It is nice and humble to focus on service. Some people do feel called to serve communities other than their own, and I have met some people who are not Muslim who dedicated their lives to working for Muslim communities or the Islamic cause. Sometimes it is a lifelong calling, and sometimes it is a temporary calling (for instance, on a specific sociopolitical issue that one feels strongly about, or as a stepping stone to discovering one's identity or beliefs).

That being said, the psychological motivations behind dedicating one's self to service (especially to serving the "other") can be complex. There are psychologically healthy and unhealthy reasons for service. For instance, a genuine desire to help someone in need, versus the desire to feel needed. Wishing to aid those who are marginalized, versus re-living unresolved psychological trauma surrounding feelings of non-belonging. Etc.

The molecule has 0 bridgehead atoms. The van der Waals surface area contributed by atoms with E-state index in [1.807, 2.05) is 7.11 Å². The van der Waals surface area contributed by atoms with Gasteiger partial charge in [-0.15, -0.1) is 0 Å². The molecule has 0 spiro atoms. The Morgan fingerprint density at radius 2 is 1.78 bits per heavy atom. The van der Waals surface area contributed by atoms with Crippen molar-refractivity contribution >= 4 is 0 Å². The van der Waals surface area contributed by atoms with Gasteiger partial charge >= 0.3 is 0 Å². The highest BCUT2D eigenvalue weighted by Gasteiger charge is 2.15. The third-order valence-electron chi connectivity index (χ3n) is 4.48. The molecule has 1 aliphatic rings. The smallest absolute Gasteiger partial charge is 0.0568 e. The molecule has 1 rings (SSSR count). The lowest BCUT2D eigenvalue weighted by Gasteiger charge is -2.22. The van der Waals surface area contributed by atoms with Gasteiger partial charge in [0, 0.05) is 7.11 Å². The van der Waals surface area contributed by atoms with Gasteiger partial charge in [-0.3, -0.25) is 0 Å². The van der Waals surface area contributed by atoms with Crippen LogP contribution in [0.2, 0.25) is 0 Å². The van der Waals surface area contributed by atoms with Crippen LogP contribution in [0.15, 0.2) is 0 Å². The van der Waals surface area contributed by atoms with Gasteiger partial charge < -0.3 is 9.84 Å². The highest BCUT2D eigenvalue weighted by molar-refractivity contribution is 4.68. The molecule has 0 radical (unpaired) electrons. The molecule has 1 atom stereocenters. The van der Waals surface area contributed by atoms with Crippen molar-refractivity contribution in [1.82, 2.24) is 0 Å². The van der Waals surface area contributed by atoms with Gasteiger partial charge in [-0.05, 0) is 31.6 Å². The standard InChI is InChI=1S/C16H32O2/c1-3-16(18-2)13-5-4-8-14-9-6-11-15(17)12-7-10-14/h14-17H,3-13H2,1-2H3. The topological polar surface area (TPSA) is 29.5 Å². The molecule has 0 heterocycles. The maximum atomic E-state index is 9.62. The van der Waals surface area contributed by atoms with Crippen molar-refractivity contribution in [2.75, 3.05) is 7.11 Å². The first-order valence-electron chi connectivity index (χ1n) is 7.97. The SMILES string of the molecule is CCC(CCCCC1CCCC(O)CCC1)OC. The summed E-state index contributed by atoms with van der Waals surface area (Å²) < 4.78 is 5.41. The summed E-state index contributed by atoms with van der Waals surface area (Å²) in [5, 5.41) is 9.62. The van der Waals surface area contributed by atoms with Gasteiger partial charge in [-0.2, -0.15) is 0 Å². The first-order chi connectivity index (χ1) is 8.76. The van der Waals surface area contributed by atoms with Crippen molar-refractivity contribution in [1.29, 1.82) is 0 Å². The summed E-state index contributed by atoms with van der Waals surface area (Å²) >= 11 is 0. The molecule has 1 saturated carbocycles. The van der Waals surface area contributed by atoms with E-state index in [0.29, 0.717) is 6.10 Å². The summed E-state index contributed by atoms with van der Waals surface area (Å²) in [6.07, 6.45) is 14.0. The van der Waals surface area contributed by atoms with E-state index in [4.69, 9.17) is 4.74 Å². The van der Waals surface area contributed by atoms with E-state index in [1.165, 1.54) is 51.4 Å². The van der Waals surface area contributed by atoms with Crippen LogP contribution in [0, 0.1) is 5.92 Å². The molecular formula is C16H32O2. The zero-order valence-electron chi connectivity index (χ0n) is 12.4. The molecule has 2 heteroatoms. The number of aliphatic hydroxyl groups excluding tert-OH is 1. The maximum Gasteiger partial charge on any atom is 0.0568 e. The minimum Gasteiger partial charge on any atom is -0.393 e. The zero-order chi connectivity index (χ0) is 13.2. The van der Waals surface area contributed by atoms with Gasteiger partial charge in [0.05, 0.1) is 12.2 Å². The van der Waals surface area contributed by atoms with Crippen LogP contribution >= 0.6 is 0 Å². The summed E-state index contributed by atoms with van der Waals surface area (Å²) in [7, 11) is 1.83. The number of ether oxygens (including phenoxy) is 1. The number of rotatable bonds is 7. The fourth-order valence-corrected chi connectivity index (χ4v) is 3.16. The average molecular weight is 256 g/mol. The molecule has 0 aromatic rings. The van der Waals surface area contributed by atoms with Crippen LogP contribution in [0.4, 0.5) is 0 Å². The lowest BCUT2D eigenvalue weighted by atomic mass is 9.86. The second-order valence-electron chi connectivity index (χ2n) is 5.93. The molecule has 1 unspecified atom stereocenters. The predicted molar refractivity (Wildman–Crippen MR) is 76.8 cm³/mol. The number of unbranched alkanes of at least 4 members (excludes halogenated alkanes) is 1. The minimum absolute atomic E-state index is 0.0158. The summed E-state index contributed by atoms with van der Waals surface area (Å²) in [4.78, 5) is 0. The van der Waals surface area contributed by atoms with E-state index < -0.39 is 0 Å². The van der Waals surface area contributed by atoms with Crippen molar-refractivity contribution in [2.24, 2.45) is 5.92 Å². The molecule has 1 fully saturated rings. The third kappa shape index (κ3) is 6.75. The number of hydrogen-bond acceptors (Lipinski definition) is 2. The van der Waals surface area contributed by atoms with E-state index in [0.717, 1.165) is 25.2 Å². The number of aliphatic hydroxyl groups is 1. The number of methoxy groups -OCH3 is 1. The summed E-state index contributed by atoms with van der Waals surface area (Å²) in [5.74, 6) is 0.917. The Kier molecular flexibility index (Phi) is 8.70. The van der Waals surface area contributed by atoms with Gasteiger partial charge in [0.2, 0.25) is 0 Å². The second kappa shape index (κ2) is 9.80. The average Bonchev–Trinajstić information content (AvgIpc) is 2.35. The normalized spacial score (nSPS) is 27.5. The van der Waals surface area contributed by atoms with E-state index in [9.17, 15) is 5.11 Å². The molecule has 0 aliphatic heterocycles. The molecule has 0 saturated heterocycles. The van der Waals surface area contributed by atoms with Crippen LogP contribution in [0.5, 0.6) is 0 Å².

For that reason, it doesn't hurt to look deeply at one's motivations for service to be sure it continues to be a healthy arrangement. Also, I could foresee such an arrangement eventually breaking down due to the tension of wanting to serve the Muslim community while at the same time not wanting to be part of the Muslim community, which might strike some Muslims as strange. Not everyone wants an "outsider" to help them; this may be particularly poignant today, given the legacy of European colonialism in the Muslim world, and the way some Western organizations take a paternalistic approach to Muslims and try to "save" Muslims from practices they deem backwards or uncivilized. Basically, while some people want to serve, not everyone wants to be served.